Proposed Legislation Would Enact Complete Online Gambling Ban in the Philippines

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Posted on: September 19, 2022, 10:12h. 

Last updated on: September 19, 2022, 10:30h.

The Philippines is undergoing a pretty significant shift in its gambling industry. The latest, however, seems to be a complete step backward, as a senator is calling for a complete ban on all forms of online gambling.

Philippine offshore gaming operators
Police shut down a Philippine offshore gaming operator (POGO) in 2019. A senator now wants to shut down POGOs and all forms of online gambling through new legislation. (Image: GMA News Online)

Senate Majority Leader Joel Villanueva believes there is no room for online gambling in the country and has introduced the Anti-Online Gambling Act, which would delegalize the common activity and penalize its participants.

Penalties of up to six months in jail and fines of up to PHP50,000 (US$8,710) are on the table. Villanueva believes that this will stop addiction and save lives.

Online Gambling Called Immoral

Villanueva asserts that online gambling is immoral and leads to laziness. He accuses Philippines citizens of “relying on a game of chance” instead of working.

Inarguably, the Philippines is dealing with instability in its gambling industry. However, this doesn’t necessarily mean that things are out of control.

Recently, there has been speculation that the Philippine Amusement and Gaming Corporation (PAGCOR), which regulates gaming and operates casinos in the country, should have its role changed. There’s the possibility that it could be split up with the introduction of a dedicated and exclusive gaming regulator.

In addition, there is serious concern over Philippine offshore gaming operators (POGO). Despite the fact that there aren’t as many as there once were, there has been a serious increase in illegal activity associated with the segment.

PAGCOR shut down two POGOs over the weekend, rescuing 140 foreign nationals at the same time. This is just the latest in a series of crimes that include 15 POGO-related kidnappings. Last year, there were 12.

Villanueva’s campaign includes a prohibition on online gambling and wagers through the internet, as well as “any form of online gambling activities.” It has support from several legislators already, including Senate Minority Leader Aquilino Pimentel III.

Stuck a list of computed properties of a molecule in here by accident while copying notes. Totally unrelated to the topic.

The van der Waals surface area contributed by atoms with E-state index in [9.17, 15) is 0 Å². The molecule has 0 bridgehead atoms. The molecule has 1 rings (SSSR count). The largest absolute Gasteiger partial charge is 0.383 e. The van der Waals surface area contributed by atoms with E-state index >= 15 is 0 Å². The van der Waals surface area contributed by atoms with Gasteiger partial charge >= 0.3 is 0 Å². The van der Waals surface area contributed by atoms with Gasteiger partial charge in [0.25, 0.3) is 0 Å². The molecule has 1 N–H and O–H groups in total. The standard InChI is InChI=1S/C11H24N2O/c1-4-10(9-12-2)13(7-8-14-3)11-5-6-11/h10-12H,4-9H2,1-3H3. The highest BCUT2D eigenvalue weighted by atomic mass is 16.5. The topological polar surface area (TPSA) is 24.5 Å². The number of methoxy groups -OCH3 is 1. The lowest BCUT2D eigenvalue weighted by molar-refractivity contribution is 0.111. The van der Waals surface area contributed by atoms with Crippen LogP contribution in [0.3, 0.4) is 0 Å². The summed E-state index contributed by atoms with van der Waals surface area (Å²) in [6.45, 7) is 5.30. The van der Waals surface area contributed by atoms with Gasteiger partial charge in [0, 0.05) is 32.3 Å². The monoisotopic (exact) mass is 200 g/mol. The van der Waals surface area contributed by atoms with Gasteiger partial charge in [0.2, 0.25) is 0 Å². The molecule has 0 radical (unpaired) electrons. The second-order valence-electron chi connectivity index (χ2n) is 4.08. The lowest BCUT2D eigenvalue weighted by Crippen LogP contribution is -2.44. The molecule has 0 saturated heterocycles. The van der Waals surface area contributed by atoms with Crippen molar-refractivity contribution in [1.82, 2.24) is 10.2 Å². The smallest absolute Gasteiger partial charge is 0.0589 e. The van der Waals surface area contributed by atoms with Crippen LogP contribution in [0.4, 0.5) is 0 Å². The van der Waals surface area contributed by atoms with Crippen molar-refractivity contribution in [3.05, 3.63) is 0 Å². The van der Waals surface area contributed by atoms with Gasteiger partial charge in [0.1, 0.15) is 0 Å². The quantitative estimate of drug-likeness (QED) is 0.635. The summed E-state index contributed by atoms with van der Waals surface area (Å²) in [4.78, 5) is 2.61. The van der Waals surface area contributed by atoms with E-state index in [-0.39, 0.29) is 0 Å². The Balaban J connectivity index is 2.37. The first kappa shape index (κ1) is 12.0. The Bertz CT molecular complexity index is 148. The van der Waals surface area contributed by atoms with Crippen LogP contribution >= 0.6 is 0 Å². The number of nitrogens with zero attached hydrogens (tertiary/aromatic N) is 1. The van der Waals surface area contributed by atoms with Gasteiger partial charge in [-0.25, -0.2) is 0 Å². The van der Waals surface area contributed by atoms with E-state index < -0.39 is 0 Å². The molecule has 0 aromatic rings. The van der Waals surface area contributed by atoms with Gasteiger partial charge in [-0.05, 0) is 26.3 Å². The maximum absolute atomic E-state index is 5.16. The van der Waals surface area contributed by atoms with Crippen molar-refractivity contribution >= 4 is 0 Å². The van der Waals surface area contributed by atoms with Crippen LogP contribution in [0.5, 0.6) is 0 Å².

Other politicians could soon join the push, as well. Senator Grace Paul has called out POGOs and Senator Ronald dela Rosa is drawing up a study of POGO activity. Senate President Juan Miguel Zubiri is watching, waiting for the results of the study before issuing his opinion.

Say No to POGOs

The entire online gambling industry isn’t to blame for the actions of a few criminals. Making it illegal to gamble online, however, is seen by some as an extreme solution. Results of studies have shown that legalized gambling provides tax revenue benefits and allows governments to offer better consumer protections.

At the heart of the issue in the Philippines are the POGOs, which once enjoyed a flourishing market in the country. Now, however, the remaining few are eroding any chance of survivability.

China tried to pressure the Philippines into banning POGOs, but officials didn’t listen as the PHP7.18 billion (US$149.3 million) in revenue they generated was too good to ignore.

When the country tried to squeeze even more money out of the segment, however, operators balked and began to flee. That denied the Philippines of around PHP1.365 billion (US$27 million) the POGOs never paid.

Now that online gaming operators are calling plays from the same playbook as Cambodia, the Philippines is expected to crack down harder. PAGCOR, in conjunction with law enforcement agencies, is launching a hardcore initiative to dismantle any illegal operations. If Villanueva’s bill makes it to the finish line, though, there’s going to be a lot more work to do.



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